Of course, the whole endeavour is not as philanthropic as it might appear – if giving us a break from being bombarded with ‘unartistic’ advertising was the intention we’d have seen 22,000 blank billboards nationwide. The project has a huge array of commercial partners, including Clear Channel UK and CBS Outdoor, two of the largest outdoor advertising companies in the country. While their intentions are not clear, it would be sensible to assume that this particular instance of ‘reputation management’ is an attempt to massage any ill-feeling one may have about the amount of advertising encountered in daily life. The project fails in this aim, but for reasons likely unbeknownst to the organisers. The mistake they made has nothing to do with the execution, but in the failure to realise that they needn’t bother. We’re already willing to treat advertising like it’s simultaneously art and commodity; we have reached the point where the image (in particular but not exclusively) is inseparable from commodity.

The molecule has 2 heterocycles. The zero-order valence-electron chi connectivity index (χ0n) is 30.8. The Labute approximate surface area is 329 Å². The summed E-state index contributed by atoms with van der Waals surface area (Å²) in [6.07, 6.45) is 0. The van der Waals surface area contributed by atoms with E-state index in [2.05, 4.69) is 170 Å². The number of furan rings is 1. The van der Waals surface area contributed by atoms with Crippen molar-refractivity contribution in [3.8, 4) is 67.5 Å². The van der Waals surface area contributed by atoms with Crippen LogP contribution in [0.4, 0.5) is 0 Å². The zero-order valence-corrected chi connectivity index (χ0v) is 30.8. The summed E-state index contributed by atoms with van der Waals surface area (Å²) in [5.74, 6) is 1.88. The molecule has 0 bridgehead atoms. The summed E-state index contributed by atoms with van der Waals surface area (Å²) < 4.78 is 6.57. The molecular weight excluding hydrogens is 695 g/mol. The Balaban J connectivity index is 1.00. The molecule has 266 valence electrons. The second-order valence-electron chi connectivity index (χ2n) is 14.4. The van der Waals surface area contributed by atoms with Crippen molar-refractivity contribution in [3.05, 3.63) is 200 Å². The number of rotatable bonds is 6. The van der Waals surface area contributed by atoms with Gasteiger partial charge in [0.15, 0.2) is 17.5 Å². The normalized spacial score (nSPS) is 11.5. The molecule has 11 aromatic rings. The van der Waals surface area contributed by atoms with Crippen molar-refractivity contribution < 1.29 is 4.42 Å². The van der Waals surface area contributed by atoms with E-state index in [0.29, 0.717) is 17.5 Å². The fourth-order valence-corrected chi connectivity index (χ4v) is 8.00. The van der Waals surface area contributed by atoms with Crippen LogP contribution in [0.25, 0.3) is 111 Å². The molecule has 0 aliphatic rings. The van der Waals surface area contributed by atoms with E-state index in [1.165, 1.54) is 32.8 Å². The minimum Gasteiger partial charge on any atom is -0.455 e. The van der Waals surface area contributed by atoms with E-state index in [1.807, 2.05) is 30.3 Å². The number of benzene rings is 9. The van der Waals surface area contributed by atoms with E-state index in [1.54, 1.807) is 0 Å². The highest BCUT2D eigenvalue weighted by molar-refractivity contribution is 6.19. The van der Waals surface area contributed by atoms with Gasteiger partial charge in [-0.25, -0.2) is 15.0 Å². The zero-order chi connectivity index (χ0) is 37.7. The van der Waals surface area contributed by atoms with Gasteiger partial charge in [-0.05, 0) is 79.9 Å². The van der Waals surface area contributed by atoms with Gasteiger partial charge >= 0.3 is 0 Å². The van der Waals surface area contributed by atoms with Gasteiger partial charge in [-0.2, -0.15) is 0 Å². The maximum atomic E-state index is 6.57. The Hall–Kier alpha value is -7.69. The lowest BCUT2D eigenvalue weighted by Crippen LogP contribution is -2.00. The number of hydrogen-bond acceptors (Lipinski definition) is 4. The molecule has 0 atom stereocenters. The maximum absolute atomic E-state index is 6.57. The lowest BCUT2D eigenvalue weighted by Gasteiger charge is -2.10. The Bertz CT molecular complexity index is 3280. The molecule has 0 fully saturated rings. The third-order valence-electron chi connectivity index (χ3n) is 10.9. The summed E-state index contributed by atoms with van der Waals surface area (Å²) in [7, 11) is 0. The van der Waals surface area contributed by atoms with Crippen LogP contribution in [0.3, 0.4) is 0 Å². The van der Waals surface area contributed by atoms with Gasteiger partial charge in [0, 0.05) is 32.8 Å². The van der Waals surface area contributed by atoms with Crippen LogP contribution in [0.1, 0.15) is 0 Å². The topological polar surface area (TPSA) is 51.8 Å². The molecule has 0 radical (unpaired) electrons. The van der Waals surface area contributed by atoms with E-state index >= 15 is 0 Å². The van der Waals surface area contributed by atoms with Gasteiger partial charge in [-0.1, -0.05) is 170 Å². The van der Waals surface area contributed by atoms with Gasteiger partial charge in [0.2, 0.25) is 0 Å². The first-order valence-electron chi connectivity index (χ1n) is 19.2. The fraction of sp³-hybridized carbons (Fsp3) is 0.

This is not unique to art of course: sport too has been stripped of any social function in the name of capital. The past few weekends I haven’t been watching Wales’ Autumn International test matches, I’ve been watching the Dove Men’s Series, where Unilever, under the guise of a sporting competition, have been at pains to tell rugby fans – the manliest men of all, of course – that it’s okay to use grooming products without the fear of losing their masculinity. Apparently, “the strength and quality of the current Welsh side offers the perfect platform to showcase the high performance and superior skin care benefits of the Dove Men+Care male grooming range.”
Art and advertisement (and, by extension, culture and commodity) are not binary, but exist as extremes on the same spectrum. The two meet in a murky, abstracted centre ground where everything is reified and nothing escapes the totality that is commodity exchange.
 Guy Debord, The Society of the Spectacle, (Detroit: Black & Red, 1970)
 Theodor W. Adorno and Max Horkheimer, ‘The Culture Industry: Enlightenment As Mass Deception’, in Dialectic of Enlightenment, trans. by John Cumming (London: Verso, 1979), pp. 120-167, (p. 163).